In a hard-hitting interview with the Evening Standard, Jemima Khan discusses her marriage with PM Khan. Jemima Khan revealed that like Monica Lewinsky, she felt used.
After her divorce from PM Khan, Jemima pursued a master’s from SOAS. Later she began a lucrative career centering on documentary film-making. One of the documentaries she made was about Monica Lewinsky, the woman who allegedly had an affair with former US President Clinton. The affair led to President Clinton’s impeachment.
Bill Clinton’s affair with Monica Lewinsky became one of the subjects of Jemima Khan’s documentary titled “Impeachment” currently airing in the US. During the filming, she became friends with Monica Lewinsky.
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My interview about Impeachment & working on the show with my friend and co-producer @MonicaLewinsky (BBC2 October 19th) https://t.co/IjHEh3p3Zw
— Jemima Goldsmith (@Jemima_Khan) October 13, 2021
Jemima Khan spoke at length about working with Lewinsky on the documentary and how it made her realize aspects of her life.
“During the interviews, she was describing the FBI sting, and I suddenly realized that same year, in Pakistan, I’d had to leave the country because I’d also been threatened with jail on politically trumped charges. I’d been accused of smuggling antiques, one of the few non-bailable offenses in Pakistan,” Jemima said.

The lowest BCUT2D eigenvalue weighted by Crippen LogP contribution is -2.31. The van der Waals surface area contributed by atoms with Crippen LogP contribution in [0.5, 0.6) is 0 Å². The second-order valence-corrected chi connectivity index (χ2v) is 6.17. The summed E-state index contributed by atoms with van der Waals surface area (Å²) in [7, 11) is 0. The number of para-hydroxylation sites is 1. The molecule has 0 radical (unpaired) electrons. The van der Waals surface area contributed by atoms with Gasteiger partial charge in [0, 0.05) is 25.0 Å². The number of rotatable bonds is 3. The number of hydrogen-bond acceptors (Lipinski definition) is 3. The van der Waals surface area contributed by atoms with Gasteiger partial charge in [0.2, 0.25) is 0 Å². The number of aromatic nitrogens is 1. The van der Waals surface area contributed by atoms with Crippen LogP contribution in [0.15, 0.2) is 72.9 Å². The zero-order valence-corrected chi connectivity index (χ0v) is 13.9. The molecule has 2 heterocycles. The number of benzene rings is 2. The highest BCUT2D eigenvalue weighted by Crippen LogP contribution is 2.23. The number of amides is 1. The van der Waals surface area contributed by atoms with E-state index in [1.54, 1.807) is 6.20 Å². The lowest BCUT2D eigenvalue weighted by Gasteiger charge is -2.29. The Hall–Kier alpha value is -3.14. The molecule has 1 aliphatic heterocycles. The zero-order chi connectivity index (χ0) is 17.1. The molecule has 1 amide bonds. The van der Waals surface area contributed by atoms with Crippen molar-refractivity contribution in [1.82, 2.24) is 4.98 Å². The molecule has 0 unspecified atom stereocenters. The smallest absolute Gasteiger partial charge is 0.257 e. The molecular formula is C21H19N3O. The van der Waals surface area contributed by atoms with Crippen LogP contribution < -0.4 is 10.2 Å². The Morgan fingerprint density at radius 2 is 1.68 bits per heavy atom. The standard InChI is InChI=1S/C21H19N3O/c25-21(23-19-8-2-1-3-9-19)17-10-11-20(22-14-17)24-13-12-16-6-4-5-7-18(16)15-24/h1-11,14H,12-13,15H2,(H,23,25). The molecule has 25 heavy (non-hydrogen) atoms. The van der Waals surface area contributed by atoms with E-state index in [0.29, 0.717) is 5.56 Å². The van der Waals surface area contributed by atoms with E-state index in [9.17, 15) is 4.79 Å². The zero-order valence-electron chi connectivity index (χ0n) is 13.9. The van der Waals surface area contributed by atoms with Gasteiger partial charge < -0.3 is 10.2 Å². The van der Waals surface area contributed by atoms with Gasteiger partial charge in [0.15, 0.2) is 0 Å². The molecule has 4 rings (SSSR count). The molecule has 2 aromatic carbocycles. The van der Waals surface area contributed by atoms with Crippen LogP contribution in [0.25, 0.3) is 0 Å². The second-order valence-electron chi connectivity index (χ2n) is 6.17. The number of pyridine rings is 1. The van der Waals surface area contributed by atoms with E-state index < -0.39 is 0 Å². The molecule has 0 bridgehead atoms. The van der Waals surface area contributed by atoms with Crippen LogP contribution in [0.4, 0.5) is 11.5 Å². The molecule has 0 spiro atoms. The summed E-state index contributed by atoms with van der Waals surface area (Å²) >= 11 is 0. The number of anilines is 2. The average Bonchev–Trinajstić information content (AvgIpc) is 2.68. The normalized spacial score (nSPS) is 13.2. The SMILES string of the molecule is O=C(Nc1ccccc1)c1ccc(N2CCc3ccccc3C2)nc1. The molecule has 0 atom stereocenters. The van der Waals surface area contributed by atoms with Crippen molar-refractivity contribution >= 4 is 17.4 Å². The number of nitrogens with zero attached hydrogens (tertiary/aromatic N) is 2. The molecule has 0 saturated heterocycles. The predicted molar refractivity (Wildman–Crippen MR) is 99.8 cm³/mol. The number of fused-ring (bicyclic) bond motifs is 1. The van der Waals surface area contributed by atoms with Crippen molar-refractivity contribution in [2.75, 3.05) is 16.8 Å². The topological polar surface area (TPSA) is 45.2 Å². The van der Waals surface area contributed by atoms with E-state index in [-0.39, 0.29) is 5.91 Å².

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A heavy price paid
Back in 1999, the then PM Nawaz Sharif accused Jemima of smuggling. According to old news reports, Jemima sent 397 tiles to her mother in London. However, customs authorities seized the package in Pakistan. Upon inspection, the archaeological department declared that the tiles were “antiques”.
Imran Khan accused the then government of trying to malign his wife in a fake case because he criticized Nawaz Sharif’s government.
“I realized there were parallels, marrying an older, politically powerful man and being used to undermine him,” Jemima further added.
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On another note, Jemima Khan also reflected on how young she was when she married PM Khan.
It is not a normal decision, aged 21, with all the freedoms and privileges that we grew up with, to essentially give those up, to go and live in extremely black and white culture and adopt a black and white way of life and doctrine, with a man who was twice my age and a born again Muslim,” she said.
“At that point in my life, I found some reassurance in the prescriptiveness of that culture, that religion, that man…It was seen as this great amorous adventure and I am not sure that was the whole story. I would say, in retrospect, that moral certainty might have been more of a driving factor…,” she continued.